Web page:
Practical guidance for businesses and employees during Covid-19 For Employees For Businesses

Call us today on 0330 221 0684

Blog Arrow Employment Law

Discrimination and Redundancy: A Guide

KLG KLG
Clock
Calendar December 14, 2020

With the growing number of redundancies being made across the UK, we have produced a guide on discrimination and redundancy. The two areas of law often go hand in hand as employers can unlawfully select employees for redundancy based on a discriminatory reason. Redundancy lawyers should be contacted in any case when the employee feels they have been discriminated against for any particular reason, thus resulting in an unfair redundancy.

What is discrimination at work?

It is a common misconception that discrimination is simply unfavourable treatment. To bring a claim related to discrimination under the Equality Act 2010, the treatment must be in relation to one of the following protected characteristics:

  • Age
  • Disability
  • Gender reassignment
  • Marriage and civil partnership
  • Pregnancy and maternity
  • Race
  • Religion or belief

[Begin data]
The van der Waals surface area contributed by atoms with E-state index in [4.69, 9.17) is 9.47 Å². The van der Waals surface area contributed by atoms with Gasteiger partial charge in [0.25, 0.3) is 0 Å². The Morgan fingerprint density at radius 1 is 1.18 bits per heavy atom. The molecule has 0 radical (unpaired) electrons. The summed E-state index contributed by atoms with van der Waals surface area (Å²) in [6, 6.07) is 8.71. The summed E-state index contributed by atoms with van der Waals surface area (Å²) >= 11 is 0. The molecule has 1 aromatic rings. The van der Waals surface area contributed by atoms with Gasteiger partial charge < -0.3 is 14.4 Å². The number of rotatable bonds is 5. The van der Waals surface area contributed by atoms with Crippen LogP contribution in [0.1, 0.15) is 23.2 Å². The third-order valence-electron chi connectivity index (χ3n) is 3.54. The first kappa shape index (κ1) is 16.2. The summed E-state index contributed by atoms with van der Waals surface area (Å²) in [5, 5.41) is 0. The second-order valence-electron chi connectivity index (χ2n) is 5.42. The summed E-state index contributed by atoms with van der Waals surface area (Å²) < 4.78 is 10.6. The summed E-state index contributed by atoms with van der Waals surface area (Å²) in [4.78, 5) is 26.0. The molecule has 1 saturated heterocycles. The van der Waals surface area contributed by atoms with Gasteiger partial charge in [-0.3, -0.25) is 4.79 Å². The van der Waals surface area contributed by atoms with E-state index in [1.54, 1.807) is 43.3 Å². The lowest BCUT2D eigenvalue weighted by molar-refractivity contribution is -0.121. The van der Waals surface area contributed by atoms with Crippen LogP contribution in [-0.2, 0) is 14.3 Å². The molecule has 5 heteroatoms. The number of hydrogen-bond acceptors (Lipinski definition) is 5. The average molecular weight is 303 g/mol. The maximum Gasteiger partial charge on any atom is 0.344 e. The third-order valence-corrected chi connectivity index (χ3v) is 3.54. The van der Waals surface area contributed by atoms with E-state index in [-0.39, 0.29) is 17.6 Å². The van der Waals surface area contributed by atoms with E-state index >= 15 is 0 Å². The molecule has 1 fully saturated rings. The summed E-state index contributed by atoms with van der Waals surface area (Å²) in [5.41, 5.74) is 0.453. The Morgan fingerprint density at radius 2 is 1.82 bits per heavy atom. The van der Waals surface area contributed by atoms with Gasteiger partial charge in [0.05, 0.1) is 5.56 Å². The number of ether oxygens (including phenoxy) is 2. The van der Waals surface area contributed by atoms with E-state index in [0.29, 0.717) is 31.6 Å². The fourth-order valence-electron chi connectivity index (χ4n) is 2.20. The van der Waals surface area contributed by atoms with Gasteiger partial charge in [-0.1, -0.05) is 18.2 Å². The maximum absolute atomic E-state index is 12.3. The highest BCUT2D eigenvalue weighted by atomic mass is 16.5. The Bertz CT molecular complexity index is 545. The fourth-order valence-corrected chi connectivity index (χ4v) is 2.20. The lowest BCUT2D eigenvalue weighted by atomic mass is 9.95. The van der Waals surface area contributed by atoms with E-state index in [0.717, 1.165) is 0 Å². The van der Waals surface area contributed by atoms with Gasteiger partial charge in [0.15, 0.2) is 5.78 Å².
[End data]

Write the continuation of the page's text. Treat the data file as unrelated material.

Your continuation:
• Sex
  • Sexual orientation
    You are not automatically discriminated against if you fall into one of these categories e.g. if you have a disability. Therefore, if you are a disabled employee and you have been selected for redundancy, this does not mean it is automatically unfair. However, if you have been selected for redundancy because of one of the above protected characteristics (e.g. disability), that would be discrimination.

Examples of discrimination at work

Under the Equality Act 2010, there are several potential claims related to discrimination. From our experience, we have outlined some of the most common types of discrimination in relation to redundancy below.

1. Direct Discrimination

Direct discrimination is where you are treated less favourably than another person due to a protected characteristic. For example, where you have been selected for redundancy because of your race. This would be race discrimination at work.

Another example would be pregnancy discrimination at work, i.e. if you are selected for redundancy because you are pregnant. Interestingly, there is extra protection from redundancy for those employees who are pregnant or on maternity leave. Employers must offer employees that fall into this category suitable alternative employment as a priority over other employees.